83% Of Malaysians Say Money Is The Top Consideration For Job Hopping
The current economic climate in the country has the workforce wanting a pay rise to cope. According to font’s Market Pulse 2014/2015 survey findings, 83% of local professionals put money is their top priority when deciding to job hop.
Employment consultant font said in a statement, “It’s clear what talent feels they are receiving from their employer is less than what they have expected.”
Money is the top priority
“83% believed that money is the number one consideration for talent in an organisation, yet only 52% feel they were fairly remunerated last year, despite 60% of them receiving a pay rise,” said Priya Bala, regional director of font.
Despite 51% of companies believe they are offering competitive base salaries and 60% of the workforce receives a pay rise last year, only 52% of employees felt they were fairly remunerated in 2014.
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The survey found that despite Malaysia’s strong bonus culture, with performance bonus as the most common type of bonus offered, 66% of companies saying they offered bonuses to staff, only 41% of staff said they actually received one last year.
Roles in marketing, communications and events have the highest median salaries of RM109,608, while jobs in creative and creative services have the lowest median salary of RM52,000.
Career advancement comes second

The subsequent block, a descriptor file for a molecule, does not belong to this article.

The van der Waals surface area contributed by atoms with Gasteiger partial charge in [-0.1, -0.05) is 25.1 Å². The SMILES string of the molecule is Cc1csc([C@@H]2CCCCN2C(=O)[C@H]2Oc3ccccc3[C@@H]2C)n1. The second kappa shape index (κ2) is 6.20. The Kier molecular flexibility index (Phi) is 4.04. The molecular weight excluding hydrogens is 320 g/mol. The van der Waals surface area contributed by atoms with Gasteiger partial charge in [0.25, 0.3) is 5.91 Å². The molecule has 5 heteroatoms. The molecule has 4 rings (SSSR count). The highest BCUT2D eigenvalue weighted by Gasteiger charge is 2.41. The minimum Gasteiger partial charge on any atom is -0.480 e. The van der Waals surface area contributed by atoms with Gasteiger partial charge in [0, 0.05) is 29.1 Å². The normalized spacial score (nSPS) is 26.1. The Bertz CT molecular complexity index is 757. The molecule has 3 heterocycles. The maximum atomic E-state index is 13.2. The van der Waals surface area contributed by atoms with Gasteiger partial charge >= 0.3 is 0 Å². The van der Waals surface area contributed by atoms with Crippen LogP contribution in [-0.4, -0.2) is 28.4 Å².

The second most important consideration while job hopping is, professional development (76%), in the survey of 500 respondents across Hong Kong, Malaysia, New Zealand and Singapore.
“When it comes to professional development, 76% of talent said they consider this as a top factor, just behind money which is at 83%,” said Priya.
The survey found that 75% employers claimed that their company offered paid training and that 63% are focusing on career development opportunities as an effort for staff retention.
However, only 32% of local talent confessed that their company had actually drawn out a career plan for them to help them progress in their current role.
“It’s important for businesses to recognise these needs early on, rather than try and backtrack, and deal with unhappy staff when it’s too late.
“If the problems are not properly looked into, Malaysia may continue to face a brain drain, as candidates look across the border to Singapore, Hong Kong, China and beyond for regional exposure, opportunities and better packages,” she added.